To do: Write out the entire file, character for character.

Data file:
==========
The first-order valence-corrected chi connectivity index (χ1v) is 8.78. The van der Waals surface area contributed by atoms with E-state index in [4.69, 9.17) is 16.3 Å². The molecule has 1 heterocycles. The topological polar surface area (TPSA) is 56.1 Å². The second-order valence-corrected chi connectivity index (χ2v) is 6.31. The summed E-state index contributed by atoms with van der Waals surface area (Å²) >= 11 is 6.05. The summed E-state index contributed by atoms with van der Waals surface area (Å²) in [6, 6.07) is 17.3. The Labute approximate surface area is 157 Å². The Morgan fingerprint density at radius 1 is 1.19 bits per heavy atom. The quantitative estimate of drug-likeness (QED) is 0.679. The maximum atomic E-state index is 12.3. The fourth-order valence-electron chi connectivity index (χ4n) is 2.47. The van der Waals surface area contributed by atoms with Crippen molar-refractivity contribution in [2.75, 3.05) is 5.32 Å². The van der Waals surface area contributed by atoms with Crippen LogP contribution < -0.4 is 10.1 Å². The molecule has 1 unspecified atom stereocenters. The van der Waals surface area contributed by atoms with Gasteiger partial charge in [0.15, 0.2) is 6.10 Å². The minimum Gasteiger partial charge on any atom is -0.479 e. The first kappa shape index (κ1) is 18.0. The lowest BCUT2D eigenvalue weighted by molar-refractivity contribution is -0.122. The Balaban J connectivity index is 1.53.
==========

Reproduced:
The first-order valence-corrected chi connectivity index (χ1v) is 8.78. The van der Waals surface area contributed by atoms with E-state index in [4.69, 9.17) is 16.3 Å². The molecule has 1 heterocycles. The topological polar surface area (TPSA) is 56.1 Å². The second-order valence-corrected chi connectivity index (χ2v) is 6.31. The summed E-state index contributed by atoms with van der Waals surface area (Å²) >= 11 is 6.05. The summed E-state index contributed by atoms with van der Waals surface area (Å²) in [6, 6.07) is 17.3. The Labute approximate surface area is 157 Å². The Morgan fingerprint density at radius 1 is 1.19 bits per heavy atom. The quantitative estimate of drug-likeness (QED) is 0.679. The maximum atomic E-state index is 12.3. The fourth-order valence-electron chi connectivity index (χ4n) is 2.47. The van der Waals surface area contributed by atoms with Crippen molar-refractivity contribution in [2.75, 3.05) is 5.32 Å². The van der Waals surface area contributed by atoms with Crippen LogP contribution < -0.4 is 10.1 Å². The molecule has 1 unspecified atom stereocenters. The van der Waals surface area contributed by atoms with Gasteiger partial charge in [0.15, 0.2) is 6.10 Å². The minimum Gasteiger partial charge on any atom is -0.479 e. The first kappa shape index (κ1) is 18.0. The lowest BCUT2D eigenvalue weighted by molar-refractivity contribution is -0.122. The Balaban J connectivity index is 1.53.